By Fred Tasker

McClatchy Newspapers

An American soldier is hit by enemy fire in Iraq. A Humvee speeds him to a field hospital just outside the combat area. He looks up groggily to see a robot peering down at him.

"How ya doing, soldier?" asks the robot.

Its face is a TV monitor displaying the image of an expert trauma surgeon sitting at a laptop in the Ryder Trauma Center at the University of Miami/Jackson Medical Center, 11,200 miles away. The robot sends the soldier's image and voice to the distant doctor.

Under the guidance of the Ryder surgeon, doctors and nurses in the distant field hospital tend the soldier's wounds.

The robot doesn't touch the patient, but it lets the doctor from afar see and hear the patient and the on-site doctors, and let's them see and hear the distant doctor, carrying on a conversation.

It's a scenario that could happen within a year, under a final-phase trial going on now at Ryder in conjunction with the U.S. Army Trauma Training Center, the American Telemedicine Association, Qualcomm, which provides the broadband connectivity, and InTouch Health, maker of the RP-7 robot.

"This is an incredible piece of technology," said Dr. Jeffrey Augenstein, director of the trauma center. "It's OnStar on steroids."

In its final testing phase, the RP-7 is working at Jackson, rolling from bed-to-bed doing patient rounds in the hospital's 25-bed Intensive Care Unit. The robot stands about 5 feet tall and rotates the TV monitor that serves as its face much like a human head. It is communicating with an expert doctor 100 feet away in the same building.

"So far it's been positive," Augenstein said. "The patients see it as TV. They're willing to suspend their disbelief."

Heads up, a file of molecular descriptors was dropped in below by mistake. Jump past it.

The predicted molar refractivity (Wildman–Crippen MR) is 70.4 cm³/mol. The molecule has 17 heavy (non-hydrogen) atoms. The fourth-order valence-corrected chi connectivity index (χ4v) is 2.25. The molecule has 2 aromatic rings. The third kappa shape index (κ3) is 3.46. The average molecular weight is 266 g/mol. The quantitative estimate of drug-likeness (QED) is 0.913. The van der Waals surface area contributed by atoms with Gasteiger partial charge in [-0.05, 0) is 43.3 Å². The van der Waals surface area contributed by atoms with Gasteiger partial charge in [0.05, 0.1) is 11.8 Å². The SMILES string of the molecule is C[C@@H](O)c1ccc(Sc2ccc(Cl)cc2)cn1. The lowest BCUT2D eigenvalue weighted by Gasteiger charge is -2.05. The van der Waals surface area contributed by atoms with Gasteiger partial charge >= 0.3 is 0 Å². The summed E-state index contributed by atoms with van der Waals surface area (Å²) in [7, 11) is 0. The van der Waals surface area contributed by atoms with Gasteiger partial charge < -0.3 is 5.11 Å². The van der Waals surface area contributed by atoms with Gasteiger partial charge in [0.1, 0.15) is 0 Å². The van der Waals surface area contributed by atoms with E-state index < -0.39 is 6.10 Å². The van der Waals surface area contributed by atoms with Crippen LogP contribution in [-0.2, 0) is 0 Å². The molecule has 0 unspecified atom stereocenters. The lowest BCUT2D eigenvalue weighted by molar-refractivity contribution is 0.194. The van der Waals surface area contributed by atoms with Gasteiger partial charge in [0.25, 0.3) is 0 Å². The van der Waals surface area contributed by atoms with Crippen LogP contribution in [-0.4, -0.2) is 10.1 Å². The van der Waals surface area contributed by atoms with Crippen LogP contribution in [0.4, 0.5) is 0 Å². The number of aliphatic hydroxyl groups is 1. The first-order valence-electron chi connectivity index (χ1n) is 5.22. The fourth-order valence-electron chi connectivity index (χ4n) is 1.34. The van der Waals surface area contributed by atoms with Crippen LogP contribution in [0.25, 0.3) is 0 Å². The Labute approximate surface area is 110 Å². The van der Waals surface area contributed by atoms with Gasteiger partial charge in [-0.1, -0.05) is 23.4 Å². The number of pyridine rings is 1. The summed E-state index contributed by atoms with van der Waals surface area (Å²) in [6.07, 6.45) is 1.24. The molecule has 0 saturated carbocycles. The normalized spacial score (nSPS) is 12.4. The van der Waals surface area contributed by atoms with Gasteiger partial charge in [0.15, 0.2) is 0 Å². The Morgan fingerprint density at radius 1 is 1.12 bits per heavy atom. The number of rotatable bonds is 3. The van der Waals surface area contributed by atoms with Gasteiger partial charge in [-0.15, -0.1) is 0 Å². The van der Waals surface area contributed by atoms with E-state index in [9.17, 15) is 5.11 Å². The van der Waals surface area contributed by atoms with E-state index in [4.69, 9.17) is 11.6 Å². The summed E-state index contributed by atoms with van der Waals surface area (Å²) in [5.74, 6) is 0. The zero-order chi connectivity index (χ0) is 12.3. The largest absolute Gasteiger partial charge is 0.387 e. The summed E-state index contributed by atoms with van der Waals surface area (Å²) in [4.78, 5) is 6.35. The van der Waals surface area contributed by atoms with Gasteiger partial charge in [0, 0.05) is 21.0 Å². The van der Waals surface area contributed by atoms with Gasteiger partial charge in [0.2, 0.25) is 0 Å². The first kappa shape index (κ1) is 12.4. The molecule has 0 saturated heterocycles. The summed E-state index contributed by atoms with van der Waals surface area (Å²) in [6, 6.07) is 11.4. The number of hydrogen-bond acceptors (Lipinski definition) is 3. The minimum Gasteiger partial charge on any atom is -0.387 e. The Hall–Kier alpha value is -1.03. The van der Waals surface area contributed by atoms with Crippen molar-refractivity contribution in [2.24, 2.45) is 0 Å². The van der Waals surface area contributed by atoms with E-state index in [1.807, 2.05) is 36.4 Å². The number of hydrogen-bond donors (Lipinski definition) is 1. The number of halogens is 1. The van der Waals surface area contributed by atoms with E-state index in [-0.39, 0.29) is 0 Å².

It's important, he said, that a doctor or nurse be there with the patient, so the robot isn't acting alone.

With expert trauma care surgeons in ever shorter supply relative to demand, doctors hope the robot will extend their reach, so a doctor could examine a patient and give advice from his laptop in his office, at home, even from a restaurant.

In a year or two, an InTouch spokesman said, the doctor might operate the robot from his or her cell phone.

In a demonstration at Ryder last week, a pretend patient was rolled into an emergency room, his neck in a brace, a bloody bandage on his head, a gaping wound on his left thigh.

"I can't breathe," he said weakly, groaning.

"Relax. You're going to be all right," said Dr. Antonio Marttos, director of trauma telemedicine _ the face and voice in the monitor.

As an in-person doctor and nurse took the patient's vital signs and pretended to insert a breathing tube into his chest, the doctor in the monitor checked off the information and gave advice.

Under development now is a robotic attachment that could act as a stethoscope, ultrasound probe and other instruments, giving the distant doctor more direct control.

An RP-7 robot is on the ground now in Iraq, at a secret location, as part of the trial. When it goes into use is up to the military.

Part of the trial at Ryder is to perfect communication between on-site and distant doctors.

"When he says, 'Snip that artery,' you want to be sure you're talking about the same artery," Augenstein said.

The U.S. Army Training Center at Jackson provides trauma care training to most of the combat medical units that go to Iraq and Afghanistan.

Augenstein hopes the robots can have local, civilian applications as well _ for example, providing a higher level of expertise to Jackson's satellite hospitals. He said the state of Florida is funding a program to interconnect the robots to 20 trauma care centers around the state.

When in full service, the robot will lease to hospitals for $6,000 to $8,000 a month.